ABC - 25th February 2009 - 10.00pm

Whilst at the crime scene of a murdered journalist, Sam appears to have a flash forwards to a similar murder in 2008 and during the investigation meets the murderer who he will eventually arrest in 2008. This is pretty much a carbon copy of the Series 2 opening episode in the UK, even down to the name of the murderer, Tony Crane. However, it's remounted here with some considerable flair and the changes it introduces are logical, add colourful period detail and provide a satisfyingly emotional conclusion. In the original episode Sam fears the release of Tony Crane in 2007 has put his comatose body in danger with Tony attempting to murder him at his bedside. This is dispensed with here and instead the story concentrates on artist Eve Flannery, Crane's protogee and lover, who it seems will become Penny Margolis the murder victim in 2008 that we see Sam having flash forwards about. Thus the story becomes three sub-plots: solve the crime of the murdered journalist, ensure Tony Crane is arrested in 1973 and, finally, ensure Eve/Penny isn't murdered in 2008. The problem with this is that we have to assume Tony still gets out of jail and murders Eve/Penny in 2008 or we are left considering that Sam has actually changed his and Eve's future. The episode doesn't really delve into the temporal logic of the story.

We also get further insights into Gene's past.
What does strike you here is that the writing is continuing to improve. It may have borrowed its story from the UK series but the version presented here is sharp and witty. Whilst the plot might concern itself with Tony Crane and Eve, the meat of this is about Sam's desperation to get Tony behind bars at any cost. This therefore means he'll happily throw away the rule book and go as far as planting evidence and physically attacking the suspect to get his man. Whilst he ordinarily would let Gene and Ray practice this unorthodox approach to police work, there is added pressure for the 125 to do everything by the book because Chief Harry Wolf is warning the precinct that the press want a quick resolution to the case. This gives lead man Jason O'Mara a chance to show how mad Sam must seem to those around him when he starts babbling about being from the future and how he knows. He gives quite an intense performance in this episode. It's also ironic that he fusses about Chris' contamination at the crime scene and later suggests doing the same thing in order to get a conviction. We also get further insights into Gene's past. The 125 is prejudiced against the murder of the journalist Joey Conway because he's done several hatchet jobs on policing and a particular piece on Gene Hunt that almost ended his career. We also get introduced to nicely sketched out, slightly cliched, supporting characters, as well as the main roles of Eve and Tony. Kerry Bishe is excellent as Eve, the rather naive artist, and Chris Bowers is suitably slimy as the villain Tony.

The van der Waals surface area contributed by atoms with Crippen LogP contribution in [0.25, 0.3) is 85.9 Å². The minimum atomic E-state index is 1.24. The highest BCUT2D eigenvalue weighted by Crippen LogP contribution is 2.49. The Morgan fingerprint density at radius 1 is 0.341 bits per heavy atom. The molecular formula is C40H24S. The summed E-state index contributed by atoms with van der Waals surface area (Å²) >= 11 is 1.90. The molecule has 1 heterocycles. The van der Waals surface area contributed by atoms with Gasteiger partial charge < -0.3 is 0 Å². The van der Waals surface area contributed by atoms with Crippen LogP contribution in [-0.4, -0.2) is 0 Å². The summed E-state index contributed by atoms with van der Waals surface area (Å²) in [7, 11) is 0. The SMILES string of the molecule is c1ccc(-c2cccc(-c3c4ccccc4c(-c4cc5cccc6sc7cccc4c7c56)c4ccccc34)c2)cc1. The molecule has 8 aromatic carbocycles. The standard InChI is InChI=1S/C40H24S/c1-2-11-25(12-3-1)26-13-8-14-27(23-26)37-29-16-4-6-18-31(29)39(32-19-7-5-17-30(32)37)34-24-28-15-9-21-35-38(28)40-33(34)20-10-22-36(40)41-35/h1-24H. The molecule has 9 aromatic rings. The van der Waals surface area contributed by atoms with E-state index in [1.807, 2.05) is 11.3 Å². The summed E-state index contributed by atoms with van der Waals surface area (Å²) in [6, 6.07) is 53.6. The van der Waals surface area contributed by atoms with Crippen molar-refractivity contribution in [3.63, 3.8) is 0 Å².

There's a rivalry being built up between Ray and Sam
The artists' milieu of the early 1970s is also well presented and there's a blink and you'll miss it appearance from Truman Capote in the gallery's private view sequence. The arrest of suspect Dimitri Pantos is also a very tongue in cheek homage to 1970s American police series and even though Gene knows he's operating under the full glare of the press he still relents and allows Ray to kick the victim as long as he doesn't leave a mark! The following interrogation scene is hilarious as Ray keeps losing his temper with Dimitri and has to get Chris to keep rewinding and re-recording the evidence tape. Gene's ability to get a confession from Dimitri is founded on his own bitterness towards Conway and Harvey is again impressive in this scene in the way he articulates his pent up anger. There's a rivalry being built up between Ray and Sam too, where Ray is keen to solve the case and get a promotion. Ironically, it's when Ray listens to Conway's own tapes that he realises that Sam is actually right about Tony Crane being the murderer. The twist of Eve knowing about Tony's crimes through her relationship with Conway is neat and Eve comes across as yet another victim in waiting. I also like the way Sam turns the tables on Crane, insinuating that it is Crane that is mad and babbling about being from the future.

A solidly entertaining episode, well written and rather stylishly directed. The ensemble cast are all playing very well and each of the main characters has a satisfying moment in the story. The story pulls you in and is intriguing enough to keep you watching. I wasn't sure about the heavy handed use of music in this episode as it tended to over-dominate in some scenes. They need to be a little subtler about the use of their 1970s playlist. And it isn't clear if Eve is Penny or if it's just a coincidence that Eve starts making work, the 'paintings of rain' that Penny was famous for.

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